There are compelling weather systems developing in India’s east. The release on bail of United Liberation Front of Asom (Ulfa) chairman Arabinda Rajkhowa in Guwahati this past week is one such. Rajkhowa has asked for the release of several jailed colleagues in both India and Bangladesh for the peace process to move ahead conclusively.
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If it were to, it would bring to an end one of eastern India’s most violent and embedded insurgencies. And it could help transform Assam into a robust economic engine.
On the face of it, it might seem odd that Rajkhowa is putting on a show of bravado when, as a leader of a cornered, even discredited, group he ought to be on the defensive. But it shows the complicated nature of peace and conflict in these parts. A significant point is that the government of Assam did not oppose Rajkhowa’s bail. It is an acknowledgement that issues of underdevelopment and fear of the Assamese identity being swamped, which birthed Ulfa in the first place, are yet to be resolved. And the Assamese wish to sort it out to their own satisfaction.
This would be only the first significant step in Assam; the Bodo development and autonomy issue is yet to be resolved; Bodo rebels hold out.
In Nagaland, the two largest rebel groups, National Socialist Council of Nagalim led by Thuingaleng Muivah and Isak Chishi Swu, and a rival faction headed by K. Khaplang, have been in long-stuttering ceasefire talks with the government. Over the past two years, representatives of the two warring factions and lesser Naga rebel groups have met in civil society- and church-led peace and reconciliation talks. The political establishment in Nagaland is alive to this dynamic. The logic is straightforward: for the Nagas to meaningfully engage with Indian authorities and bring closure to the tragedies and ignominy since 1947—when Naga rebels opposed an arbitrary merger with India, leading to retaliation by Nehru—they must first reconcile contradictions among themselves.
It will be unwise at this point for India’s security establishment to crow about victory, that it has after decades managed to grind down several major rebellions in Assam, Nagaland, and the multi-ethnic cauldron of Manipur—which has recently seen the capture of Raj Kumar Meghen, chairman of a leading Meitei organization, United National Liberation Front; and some Kuki groups signing “suspension-of-operation” agreements with the state government. The reasons for grinding down range from scaled-up anti-rebel operations to rebels falling prey to the rigour of maintaining operations at high pitch, to losing initial idealism, to an India-friendly government such as the one led by Sheikh Hasina in Bangladesh denying anti-India rebels sanctuary and even helping in the arrest of several.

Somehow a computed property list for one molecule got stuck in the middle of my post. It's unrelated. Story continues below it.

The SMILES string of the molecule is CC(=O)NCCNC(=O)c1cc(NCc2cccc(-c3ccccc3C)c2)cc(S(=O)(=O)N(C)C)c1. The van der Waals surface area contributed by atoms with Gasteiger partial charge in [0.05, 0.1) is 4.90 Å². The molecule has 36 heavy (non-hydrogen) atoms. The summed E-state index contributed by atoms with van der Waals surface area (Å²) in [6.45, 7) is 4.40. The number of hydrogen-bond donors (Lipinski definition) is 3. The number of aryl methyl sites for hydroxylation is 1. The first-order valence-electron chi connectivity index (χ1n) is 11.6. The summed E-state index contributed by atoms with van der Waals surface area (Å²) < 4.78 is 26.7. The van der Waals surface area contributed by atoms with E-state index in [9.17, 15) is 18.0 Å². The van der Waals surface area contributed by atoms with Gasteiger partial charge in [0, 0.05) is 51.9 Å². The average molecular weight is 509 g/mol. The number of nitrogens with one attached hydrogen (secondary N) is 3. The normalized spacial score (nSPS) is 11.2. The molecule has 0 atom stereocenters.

In no case has it taken place exclusively on account of better development, lessening of kleptocracies, and the acknowledgement by the Indian government—and various political formations that run it—that regional and sub-regional identities in what is erroneously called North-east India have needs and minds of their own. (Mizoram is the exception, and that, too, bribed out of rebellion with an overly generous provision for government jobs.)
The reasons that led to the region’s myriad rebellions continue to exist—peace, intended peace, or not. Moreover, I have heard from several bureaucrats and police officers tasked with administering the Indian government’s will and testament at the grass roots in this region that, more often than not, those in-charge of the “North-east” in New Delhi—whether in the home or defence ministries, the key satrapies—are either disinterested or clueless about the complexities in this region beyond keep-China-out, and Delhi-knows-best. The relative spread of federal powers and responsibilities in what is known in these parts as “Mainland India” continues to be largely absent here. The driving imperative is that of an economy of conflict—a treasure trove of siphoned government funds and unfulfilled projects. The civic wrecks that are Guwahati, Kohima and Imphal offer only a passing—though significant—feel of the malaise.
There are several fine reports, such as the Vision 2020 document, that detail prospects of prosperity in India’s eastern extremity; of it being India’s bridge to South-east Asia. The region’s mineral and human resources are spoken of in seminars as the next big thing for India. From 1 January, the government of India has relaxed permit regulations for foreigners visiting Nagaland, Manipur and Mizoram, to draw tourists. Such laudable exercises are unlikely to get far until the basic causes of alienation and resentment are addressed.
Sudeep Chakravarti writes on issues related to conflict in South Asia. He is the author of Red Sun: Travels in Naxalite Country. He writes a column alternate Thursdays on conflicts that directly affect business.
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